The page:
I am a caucasian flying from US to Vancouver, transferring to cruise ship for Alaska. I have a DUI on my record. Do I need anything other than passport since I am not staying in Canada?
closed as unclear what you're asking by JoErNanO♦, choster, CMaster, Gagravarr, blackbird Apr 7 '16 at 19:41
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You will quite possibly need a great many more documents than just your passport. Canada is quite strict about people with criminal records, and in particular, drunk driving is a federal offense under Canadian Law. Moreover, you will necessarily need to pass Canadian Customs to get from the airport to the cruise ship terminal; as far as I know, there's no "transit visa" exception for a situation like this.
You can try to get in to Canada with a criminal record; the customs officer you talk to can declare you "deemed rehabilitated":
You may be deemed rehabilitated, depending on:
the crime you committed
how serious the crime was and how much time has passed since you completed the sentence imposed for your crime:
- 10 years for one indictable offence
- five years for two or more summary convictions
- whether you have committed one or more crimes and
- if the crime would be punishable in Canada by a maximum prison term of less than 10 years.
If you think you are eligible, be sure you have these documents if you travel to Canada:
- passport or birth certificate plus photo identification
- a copy of court documents for each conviction, and proof that all sentences were completed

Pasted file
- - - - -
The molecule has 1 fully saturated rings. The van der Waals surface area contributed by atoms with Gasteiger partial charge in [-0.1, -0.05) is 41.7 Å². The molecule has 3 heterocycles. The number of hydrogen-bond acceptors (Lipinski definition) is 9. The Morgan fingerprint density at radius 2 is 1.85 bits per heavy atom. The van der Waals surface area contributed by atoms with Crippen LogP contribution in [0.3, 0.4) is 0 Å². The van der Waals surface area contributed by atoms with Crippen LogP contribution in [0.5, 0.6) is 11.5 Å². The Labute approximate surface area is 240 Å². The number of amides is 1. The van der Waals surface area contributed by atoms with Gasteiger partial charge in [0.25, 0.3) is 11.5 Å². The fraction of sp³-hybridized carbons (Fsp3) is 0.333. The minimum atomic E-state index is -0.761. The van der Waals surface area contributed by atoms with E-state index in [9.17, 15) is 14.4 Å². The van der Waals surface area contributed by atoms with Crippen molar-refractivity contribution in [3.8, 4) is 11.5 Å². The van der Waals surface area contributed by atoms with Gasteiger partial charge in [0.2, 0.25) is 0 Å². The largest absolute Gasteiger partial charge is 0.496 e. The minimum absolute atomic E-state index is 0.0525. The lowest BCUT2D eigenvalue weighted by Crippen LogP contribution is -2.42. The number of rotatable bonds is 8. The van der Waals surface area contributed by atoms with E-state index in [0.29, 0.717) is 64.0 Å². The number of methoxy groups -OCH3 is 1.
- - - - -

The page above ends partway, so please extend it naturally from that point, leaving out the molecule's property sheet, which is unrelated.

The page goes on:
- a recent criminal record check
- a recent police certificate from the country where you were convicted and from anywhere you have lived for six (6) months or longer in the last 10 years.
This checklist implies that U.S. residents should have a certificate from each state in which they have lived in addition to a federal FBI certificate.
Even if you have all of this documentation, deemed rehabilitation at a port of entry is not guaranteed; ultimately, it's up to the judgement of the customs officer you talk to. If you really want to ensure that you will be admitted to Canada, you will have to apply for rehabilitation. This is a longer process, requires a non-refundable C$200 processing fee, and (according to the above link) can take over a year to complete.
For a brief visit, you can also apply for a temporary visitor permit. You can even apply for this permit even if it has not yet been five years since your conviction. This normally seems to require a non-refundable C$200 processing fee as well; however, it may be possible to get a permit without the fee. I haven't yet found any information on how to avoid paying this fee, though.
Finally, all of this is independent of whether or not you would normally need a visa to enter Canada. U.S. citizens do not typically require a visa for brief visits to Canada, but if you are a citizen of another country, you may need one after all. I will leave the details of this to another answerer.